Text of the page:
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People v. Watts

OCTOBER 31, 1968.

PEOPLE OF THE STATE OF ILLINOIS, PLAINTIFF-APPELLEE,

v.

WILLIAM CHARLES WATTS, DEFENDANT-APPELLANT.



Appeal from the Circuit Court of Morgan County; the Hon. WILLIAM H. CHAMBERLAIN, Judge, presiding. Affirmed.

TRAPP, J.

At a jury trial defendant was convicted of voluntary manslaughter upon an indictment charging such offense under chapter 38, § 9-2(a), Ill Rev Stats 1965, i.e., killing under passion resulting from serious provocation without lawful justification. No other offense was charged. A post-trial motion, having been denied, defendant appeals through diligent counsel appointed subsequent to the trial.

Issues raised upon this appeal include: (1) That a statement made to the police was admitted into evidence in violation of defendant's constitutional rights in that there were insufficient warnings under the rule of Miranda v. Arizona, 384 U.S. 436, 16 L Ed2d 694, 86 S Ct 1602; (2) that a minor, aged 20 years and some months, is without capacity to waive either his right to counsel prior to police interrogation, or his right to remain silent during such interrogation; (3) that there was a failure to prove the corpus delicti other than through the defendant's statement alleged to be erroneously admitted into evidence; and (4) that defendant was not proven guilty beyond a reasonable doubt in that under the evidence defendant was either guilty of murder, or that the killing was in self-defense.

The events and details of the homicide appear only through the lips of the defendant in his statement made to police and admitted into evidence, and through his testimony at the trial. Defendant was aged 20 years and some months, and resided at the home of his mother. The victim, Wyatt, had formerly lived with the mother of the defendant and continued to return from time to time to stay at the home with her for various periods. It appears that he had arrived on the preceding evening and stayed overnight. So far as is shown in the record, no other person was present in the home at the time of this event.

The homicide was first reported at about noon on Sunday, November 6, 1966, by a call for an ambulance to the home in question. The ambulance people found defendant present and he pointed out the whereabouts of Wyatt. It appears that Wyatt died at about that time, and that when defendant was told that the victim was dead he left the home, although he was not observed to do so. Within a short time the defendant called the police stating his name, where he was and saying that he was in trouble. Upon inquiry as to the nature of the trouble he stated that a man had threatened him with a knife and that defendant had shot him. Defendant waited at the public telephone until police came for him.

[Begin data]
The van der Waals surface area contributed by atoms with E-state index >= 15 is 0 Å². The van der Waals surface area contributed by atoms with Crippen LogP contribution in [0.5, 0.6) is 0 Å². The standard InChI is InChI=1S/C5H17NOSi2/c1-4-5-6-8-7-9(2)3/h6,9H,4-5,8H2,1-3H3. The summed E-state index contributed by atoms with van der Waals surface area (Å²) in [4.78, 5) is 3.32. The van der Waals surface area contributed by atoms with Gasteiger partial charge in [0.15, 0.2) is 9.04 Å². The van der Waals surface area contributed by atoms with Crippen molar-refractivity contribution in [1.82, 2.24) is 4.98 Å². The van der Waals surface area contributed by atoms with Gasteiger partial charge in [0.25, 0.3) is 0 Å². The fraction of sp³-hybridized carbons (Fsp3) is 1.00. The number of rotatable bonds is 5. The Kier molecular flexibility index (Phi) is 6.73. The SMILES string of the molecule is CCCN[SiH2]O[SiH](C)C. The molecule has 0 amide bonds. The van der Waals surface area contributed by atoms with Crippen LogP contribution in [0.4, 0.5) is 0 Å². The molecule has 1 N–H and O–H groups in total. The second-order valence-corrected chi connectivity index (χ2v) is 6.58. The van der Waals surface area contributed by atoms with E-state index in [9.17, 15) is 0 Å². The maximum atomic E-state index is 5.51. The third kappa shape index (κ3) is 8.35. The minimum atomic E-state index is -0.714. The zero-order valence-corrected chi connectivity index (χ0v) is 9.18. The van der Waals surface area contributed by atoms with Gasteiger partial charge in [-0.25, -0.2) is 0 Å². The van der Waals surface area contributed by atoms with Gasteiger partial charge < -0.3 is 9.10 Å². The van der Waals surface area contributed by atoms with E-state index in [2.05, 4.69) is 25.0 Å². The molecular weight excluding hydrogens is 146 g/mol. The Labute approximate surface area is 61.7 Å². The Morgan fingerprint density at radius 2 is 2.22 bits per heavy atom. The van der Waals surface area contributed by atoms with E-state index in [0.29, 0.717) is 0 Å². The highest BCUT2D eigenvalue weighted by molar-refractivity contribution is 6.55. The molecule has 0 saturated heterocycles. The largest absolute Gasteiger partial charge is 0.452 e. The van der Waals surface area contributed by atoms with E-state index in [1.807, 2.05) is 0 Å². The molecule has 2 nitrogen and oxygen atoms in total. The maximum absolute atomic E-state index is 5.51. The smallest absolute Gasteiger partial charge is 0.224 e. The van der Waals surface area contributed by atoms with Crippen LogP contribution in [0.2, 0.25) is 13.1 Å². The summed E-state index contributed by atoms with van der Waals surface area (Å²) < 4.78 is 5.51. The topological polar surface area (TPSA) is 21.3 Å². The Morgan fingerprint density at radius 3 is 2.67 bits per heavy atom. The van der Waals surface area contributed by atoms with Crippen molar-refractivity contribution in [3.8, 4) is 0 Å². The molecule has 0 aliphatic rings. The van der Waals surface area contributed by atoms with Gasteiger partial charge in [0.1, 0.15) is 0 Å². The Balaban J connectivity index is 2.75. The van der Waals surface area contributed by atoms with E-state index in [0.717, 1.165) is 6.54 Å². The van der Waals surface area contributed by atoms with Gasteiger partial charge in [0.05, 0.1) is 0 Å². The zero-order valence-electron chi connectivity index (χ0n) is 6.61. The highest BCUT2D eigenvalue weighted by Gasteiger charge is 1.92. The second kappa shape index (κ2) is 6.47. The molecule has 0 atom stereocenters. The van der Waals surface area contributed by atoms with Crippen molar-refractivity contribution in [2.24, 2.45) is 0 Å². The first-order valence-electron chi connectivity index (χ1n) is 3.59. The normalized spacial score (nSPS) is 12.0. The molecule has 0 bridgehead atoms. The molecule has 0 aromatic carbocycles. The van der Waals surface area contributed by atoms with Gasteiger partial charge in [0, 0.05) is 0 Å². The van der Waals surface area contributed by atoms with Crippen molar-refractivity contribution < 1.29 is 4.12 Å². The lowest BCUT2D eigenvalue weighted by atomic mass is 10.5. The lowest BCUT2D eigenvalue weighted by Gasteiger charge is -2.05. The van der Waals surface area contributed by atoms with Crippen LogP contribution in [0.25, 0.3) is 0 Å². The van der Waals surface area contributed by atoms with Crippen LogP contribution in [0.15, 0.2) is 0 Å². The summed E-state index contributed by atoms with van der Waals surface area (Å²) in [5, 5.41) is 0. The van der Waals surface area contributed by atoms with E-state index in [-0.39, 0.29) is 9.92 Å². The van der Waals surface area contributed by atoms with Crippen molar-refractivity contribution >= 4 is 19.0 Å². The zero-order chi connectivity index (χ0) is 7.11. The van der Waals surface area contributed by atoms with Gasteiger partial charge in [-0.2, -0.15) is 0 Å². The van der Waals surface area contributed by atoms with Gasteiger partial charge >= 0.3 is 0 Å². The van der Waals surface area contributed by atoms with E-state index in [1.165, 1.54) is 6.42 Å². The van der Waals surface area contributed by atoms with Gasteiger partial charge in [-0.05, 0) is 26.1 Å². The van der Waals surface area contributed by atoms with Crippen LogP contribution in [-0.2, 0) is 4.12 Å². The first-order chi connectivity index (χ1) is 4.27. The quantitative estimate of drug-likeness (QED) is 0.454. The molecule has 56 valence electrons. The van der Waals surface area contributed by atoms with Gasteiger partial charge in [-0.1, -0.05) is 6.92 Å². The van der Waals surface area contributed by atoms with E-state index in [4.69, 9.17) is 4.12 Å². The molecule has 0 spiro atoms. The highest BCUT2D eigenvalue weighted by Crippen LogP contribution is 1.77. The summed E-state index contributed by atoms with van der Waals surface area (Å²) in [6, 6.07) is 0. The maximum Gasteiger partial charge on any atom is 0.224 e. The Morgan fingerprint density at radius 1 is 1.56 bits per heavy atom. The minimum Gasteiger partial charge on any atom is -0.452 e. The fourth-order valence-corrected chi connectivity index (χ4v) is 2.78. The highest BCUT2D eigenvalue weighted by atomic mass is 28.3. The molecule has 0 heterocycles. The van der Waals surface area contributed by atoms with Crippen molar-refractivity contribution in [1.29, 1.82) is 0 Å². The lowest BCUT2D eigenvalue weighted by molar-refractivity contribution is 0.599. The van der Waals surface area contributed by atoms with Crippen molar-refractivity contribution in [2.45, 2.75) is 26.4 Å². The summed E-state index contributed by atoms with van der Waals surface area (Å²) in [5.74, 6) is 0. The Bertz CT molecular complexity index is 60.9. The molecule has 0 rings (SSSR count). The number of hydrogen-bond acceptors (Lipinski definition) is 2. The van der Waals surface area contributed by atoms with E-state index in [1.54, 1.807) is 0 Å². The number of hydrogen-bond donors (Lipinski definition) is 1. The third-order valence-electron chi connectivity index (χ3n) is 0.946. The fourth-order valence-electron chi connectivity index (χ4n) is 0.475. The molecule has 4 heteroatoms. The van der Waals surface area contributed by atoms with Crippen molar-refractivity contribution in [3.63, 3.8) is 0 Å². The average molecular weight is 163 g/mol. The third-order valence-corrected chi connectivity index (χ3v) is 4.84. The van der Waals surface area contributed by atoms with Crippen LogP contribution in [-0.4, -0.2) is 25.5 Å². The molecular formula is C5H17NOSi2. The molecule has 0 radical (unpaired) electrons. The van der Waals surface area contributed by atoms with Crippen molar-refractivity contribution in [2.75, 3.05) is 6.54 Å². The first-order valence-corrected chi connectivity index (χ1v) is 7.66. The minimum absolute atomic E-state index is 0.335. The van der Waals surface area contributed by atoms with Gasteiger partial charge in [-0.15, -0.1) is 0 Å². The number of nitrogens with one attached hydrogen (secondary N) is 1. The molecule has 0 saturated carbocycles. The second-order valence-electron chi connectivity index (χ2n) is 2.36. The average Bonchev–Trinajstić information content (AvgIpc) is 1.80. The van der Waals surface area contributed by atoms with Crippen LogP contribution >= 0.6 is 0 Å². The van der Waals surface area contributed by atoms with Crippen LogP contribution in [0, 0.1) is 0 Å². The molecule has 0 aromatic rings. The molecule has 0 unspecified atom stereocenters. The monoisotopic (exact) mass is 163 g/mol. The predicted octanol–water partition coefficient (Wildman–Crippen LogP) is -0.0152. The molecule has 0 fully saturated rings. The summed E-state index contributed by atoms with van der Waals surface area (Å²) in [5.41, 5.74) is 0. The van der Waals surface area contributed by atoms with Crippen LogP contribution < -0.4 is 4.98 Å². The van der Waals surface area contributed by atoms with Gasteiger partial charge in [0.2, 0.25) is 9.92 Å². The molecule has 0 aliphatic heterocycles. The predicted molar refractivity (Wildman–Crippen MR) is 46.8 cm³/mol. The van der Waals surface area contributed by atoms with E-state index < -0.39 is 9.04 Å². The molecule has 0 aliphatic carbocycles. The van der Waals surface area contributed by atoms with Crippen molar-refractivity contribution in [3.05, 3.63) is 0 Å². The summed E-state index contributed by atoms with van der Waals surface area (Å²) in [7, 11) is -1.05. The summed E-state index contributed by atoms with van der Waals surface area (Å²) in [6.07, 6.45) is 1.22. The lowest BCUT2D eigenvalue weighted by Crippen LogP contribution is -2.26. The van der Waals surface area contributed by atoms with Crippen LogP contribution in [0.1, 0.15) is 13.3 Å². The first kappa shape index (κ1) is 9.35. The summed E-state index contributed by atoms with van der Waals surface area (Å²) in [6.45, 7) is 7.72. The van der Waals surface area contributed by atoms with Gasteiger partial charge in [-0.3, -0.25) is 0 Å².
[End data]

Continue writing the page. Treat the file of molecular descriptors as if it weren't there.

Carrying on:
Within some three hours defendant made a statement to police officers, taken in question and answer form by a court reporter. His testimony at the trial is in substantial accord with the statement. The issue of proof of guilt requires statement of the facts.

At an unspecified time, after 9:30 a.m., defendant went into the kitchen for a sandwich. Wyatt was then at the kitchen table preparing chicken for dinner and he asked defendant to put away some groceries and dispose of some trash. Defendant said that he would, but first returned to the living room to read the paper and listen to records. At a time again unstated, defendant returned to the kitchen whereupon Wyatt seized him by the collar, choked him and thrust him against the wall and threatened defendant with a butcher knife, saying that he would cut defendant's throat. Defendant states that he worked free from Wyatt, went to the adjoining bedroom, took a key from his wallet, unlocked a chest, removed a box containing a handgun and removed the gun from the box; that Wyatt approached defendant in the bedroom holding a knife and saying that he would kill or cut the defendant; that defendant fired twice and that Wyatt went into the next bedroom and collapsed on the floor.

Defendant said that after being told of it, he recalled throwing the gun and knife onto the top shelf of a closet in the bedroom first described. Defendant disclaimed any intent to kill Wyatt, but that he just shot at him. Later, it appearing that Wyatt was "sick," defendant called an ambulance.